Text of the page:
And beyond that, there’s so much more info that is relevant for anyone who is interested in getting more and/or better sleep (which is like, um, everyone). In fact, I found myself wagging the book in front of my husband saying, “when I’m done, you should read this”. The “Science of Sleep” was a fascinating chapter that was followed by the “Winning at Sleep Roulette” (hey, I like to win) where Ann highlights one of her “key points” of the book. Are you ready for a big dose of reality mixed with a shot of parenting empowerment? “You’re not likely to find an off-the-shelf sleep solution that fits your baby or your family’s needs perfectly. The most effective sleep solutions are those that are designed by you, the parent, with your baby’s needs in mind.” Finally! Someone that not only recognizes parent’s ability to make sound decisions for themselves and their families, but someone who will encourage us, inform us, and help guide us as we go.

In a parenting world full of black and white methods, damaging labels, and divisive schools of beliefs, it’s nice to know someone is finally writing honestly, openly, and kindly to parents without their own agenda in mind. I’m sure it won’t surprise you then that Ann Douglas is the mother of four children and the author of an entire series of “solution” books for parents. It’s obvious she’s knows her stuff on so many levels and from what I gather, all she really wants to do in her book, is to be our sleep advocate. Who, tell me, can’t use one of those?

Please visit Ann at her website or on her Amazon Connect page where you can read more about her and “Sleep Solutions for your Baby Toddler and Preschooler” as well as her many other wonderful books.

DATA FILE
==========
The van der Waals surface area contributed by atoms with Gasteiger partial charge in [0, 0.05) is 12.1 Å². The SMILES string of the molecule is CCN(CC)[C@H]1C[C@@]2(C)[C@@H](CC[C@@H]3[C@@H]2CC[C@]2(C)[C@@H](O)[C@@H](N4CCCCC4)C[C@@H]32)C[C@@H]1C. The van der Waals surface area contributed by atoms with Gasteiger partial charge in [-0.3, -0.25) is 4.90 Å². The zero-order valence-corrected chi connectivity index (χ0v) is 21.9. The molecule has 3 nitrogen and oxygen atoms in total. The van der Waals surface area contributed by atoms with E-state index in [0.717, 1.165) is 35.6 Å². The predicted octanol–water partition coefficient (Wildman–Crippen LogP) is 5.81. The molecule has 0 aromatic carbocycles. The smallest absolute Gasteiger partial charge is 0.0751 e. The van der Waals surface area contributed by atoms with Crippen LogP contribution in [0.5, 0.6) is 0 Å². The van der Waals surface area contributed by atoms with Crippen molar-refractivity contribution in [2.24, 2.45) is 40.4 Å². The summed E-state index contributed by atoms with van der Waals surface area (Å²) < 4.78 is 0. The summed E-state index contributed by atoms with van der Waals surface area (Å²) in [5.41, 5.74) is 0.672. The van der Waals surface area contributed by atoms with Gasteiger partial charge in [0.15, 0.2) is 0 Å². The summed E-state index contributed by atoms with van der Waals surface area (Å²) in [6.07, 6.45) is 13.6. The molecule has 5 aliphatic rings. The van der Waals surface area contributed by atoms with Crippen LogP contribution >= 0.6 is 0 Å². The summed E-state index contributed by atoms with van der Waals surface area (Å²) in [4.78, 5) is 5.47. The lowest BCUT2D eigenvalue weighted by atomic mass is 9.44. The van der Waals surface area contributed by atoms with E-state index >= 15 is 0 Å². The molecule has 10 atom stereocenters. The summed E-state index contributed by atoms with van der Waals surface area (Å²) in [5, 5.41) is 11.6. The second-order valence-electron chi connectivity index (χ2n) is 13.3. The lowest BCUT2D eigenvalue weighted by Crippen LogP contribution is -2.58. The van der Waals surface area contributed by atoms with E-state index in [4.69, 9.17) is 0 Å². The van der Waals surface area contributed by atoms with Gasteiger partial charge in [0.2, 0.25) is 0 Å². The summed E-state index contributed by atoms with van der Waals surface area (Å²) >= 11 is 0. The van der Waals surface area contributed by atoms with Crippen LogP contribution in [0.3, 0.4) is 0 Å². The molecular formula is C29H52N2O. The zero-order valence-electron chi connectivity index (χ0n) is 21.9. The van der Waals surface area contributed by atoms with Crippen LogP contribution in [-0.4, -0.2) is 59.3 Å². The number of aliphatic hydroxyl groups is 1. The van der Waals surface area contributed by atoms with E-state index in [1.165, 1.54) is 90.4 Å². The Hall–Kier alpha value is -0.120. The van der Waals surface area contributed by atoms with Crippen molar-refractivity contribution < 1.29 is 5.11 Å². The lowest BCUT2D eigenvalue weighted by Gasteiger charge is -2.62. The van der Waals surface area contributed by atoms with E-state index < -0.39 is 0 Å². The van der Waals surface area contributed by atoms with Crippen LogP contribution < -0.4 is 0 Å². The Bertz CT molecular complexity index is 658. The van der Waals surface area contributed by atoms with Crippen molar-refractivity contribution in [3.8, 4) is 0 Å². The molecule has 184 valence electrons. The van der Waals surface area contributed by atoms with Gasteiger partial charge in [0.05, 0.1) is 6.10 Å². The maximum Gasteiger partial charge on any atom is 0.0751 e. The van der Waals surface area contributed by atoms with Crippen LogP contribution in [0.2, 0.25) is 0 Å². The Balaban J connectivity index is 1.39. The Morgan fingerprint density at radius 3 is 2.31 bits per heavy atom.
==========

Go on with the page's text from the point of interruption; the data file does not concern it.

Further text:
**Enter The Sleeping Like a Baby Photo Contest!! Visit my ClubMom Blog, Picture This, where you can learn the details and submit your photo for a chance to win a signed copy of Ann's Sleep Solutions Book!**


Christine Hennebury (isekhmet/Smartmouth Mombie) said...

Good review!

Ann's books are just so full of information and so utterly lacking in judgement, they should be issued to every new parent.

Scribbit said...

I need that. Ever since I became a mother I have the hardest time sleeping. My mom says it's because I'm always listening for kids.

Heather Bea said...

My kids were great sleepers from about 6 months on, before that I got no sleep because they nursed all night. We co-slept which was great but I wasn't really sleeping, I was half awake the whole time ready for the next feeding. When they moved to their own bed and did more day time nursing sessions we all started sleeping better. That is when I realized how sleep deprived I really was.

Left-handed Trees... said...

Sounds pretty amazing...SO glad I'm beyond that stage of losing sleep over babies. Next, I guess I get to look forward to losing sleep over teens, but as far as I know, there's no book for this just yet!

Her Bad Mother said...

We Canadians are pretty smart. And Ann is smarter than most.

Anonymous said...

This is sooooo fantastic Tracey your words couldn't be more True. motherhood is so emotionally Draining, It takes so much and gives little back. But you cant say you don't love it. You are obviously a Very Good mother to want to share this with Friends and Strangers. You know how to make a difference even if its the tiniest, it goes a long way. Congratulations.